• the consumer’s customer journey for purchase including:
    • what the business says or how it deals with the consumer before, at and after entering into a contract;
    • the information which must be given or made available to the consumer and how and when to do so;
    • the set-up of the website or other interface with the consumer; and
  • what is included or presented as part of its promotional activities and materials.

Next steps

There may be changes to the Bill before the new rules become law. However, given that the CMA’s direct enforcement function and turnover-based high monetary penalties have been on the table for quite some time, it is not very likely that they will be dropped before the Bill becomes law.

The Bill requires the CMA to publish a policy statement on its power to impose a monetary penalty and guidance about its general approach to the carrying out of its direct enforcement functions including the factors that will be taken into account in determining whether to start proceedings for recovery of a monetary penalty which has been imposed but not paid. More details on enforcement under the administrative regime are therefore expected to be available before the new rules come into force. Nevertheless, the priority in practice may well be to review the current practices and ensure on-going legal compliance when engaged in the promotion or supply to or for the consumers in the UK.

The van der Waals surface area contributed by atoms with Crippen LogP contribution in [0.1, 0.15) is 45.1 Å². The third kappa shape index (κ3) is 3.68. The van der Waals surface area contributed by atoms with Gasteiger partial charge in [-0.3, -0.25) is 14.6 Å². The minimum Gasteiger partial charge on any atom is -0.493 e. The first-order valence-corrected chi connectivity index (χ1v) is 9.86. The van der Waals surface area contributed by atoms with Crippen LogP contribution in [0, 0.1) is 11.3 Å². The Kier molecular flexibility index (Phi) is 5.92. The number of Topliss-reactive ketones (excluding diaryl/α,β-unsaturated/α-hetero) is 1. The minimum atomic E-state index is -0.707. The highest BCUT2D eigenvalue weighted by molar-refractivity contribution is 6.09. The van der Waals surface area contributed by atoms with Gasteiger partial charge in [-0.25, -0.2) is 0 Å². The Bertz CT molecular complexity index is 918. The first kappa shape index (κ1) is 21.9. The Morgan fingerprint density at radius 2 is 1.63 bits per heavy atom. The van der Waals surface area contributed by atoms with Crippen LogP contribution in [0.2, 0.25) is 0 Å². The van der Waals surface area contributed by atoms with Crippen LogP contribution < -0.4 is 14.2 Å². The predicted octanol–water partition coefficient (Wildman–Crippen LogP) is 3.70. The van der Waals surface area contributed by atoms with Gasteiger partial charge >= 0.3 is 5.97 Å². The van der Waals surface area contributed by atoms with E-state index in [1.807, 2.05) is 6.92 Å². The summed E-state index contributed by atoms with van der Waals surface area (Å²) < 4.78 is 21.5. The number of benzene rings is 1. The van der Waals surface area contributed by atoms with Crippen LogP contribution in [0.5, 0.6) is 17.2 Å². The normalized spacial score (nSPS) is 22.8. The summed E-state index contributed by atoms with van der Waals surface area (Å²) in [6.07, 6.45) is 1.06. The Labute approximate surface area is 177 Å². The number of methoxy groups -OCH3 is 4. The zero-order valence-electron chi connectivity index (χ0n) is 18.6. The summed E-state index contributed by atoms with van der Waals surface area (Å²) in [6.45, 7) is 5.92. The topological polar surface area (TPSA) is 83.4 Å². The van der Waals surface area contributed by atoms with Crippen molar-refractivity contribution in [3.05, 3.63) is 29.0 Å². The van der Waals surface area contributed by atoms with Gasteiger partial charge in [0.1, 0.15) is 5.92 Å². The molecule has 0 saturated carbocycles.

This article is part of a series of articles on the Digital Markets, Competition and Consumers Bill. See also other articles in this series:

An overview of the Bill: Power to the CMA – UK introduces flagship draft Digital Markets, Competition and Consumers Bill to Parliament - Hogan Lovells Engage

New regulation on digital markets: The UK’s New Digital Markets Regime – DMCC Bill Deep Dive Part 1 - Hogan Lovells Engage

New requirements for B2C subscription contracts: The UK’s new requirements for subscription contracts with consumers – DMCC Bill Deep Dive Part 3 - Hogan Lovells Engage


Authored by Michiko Jo.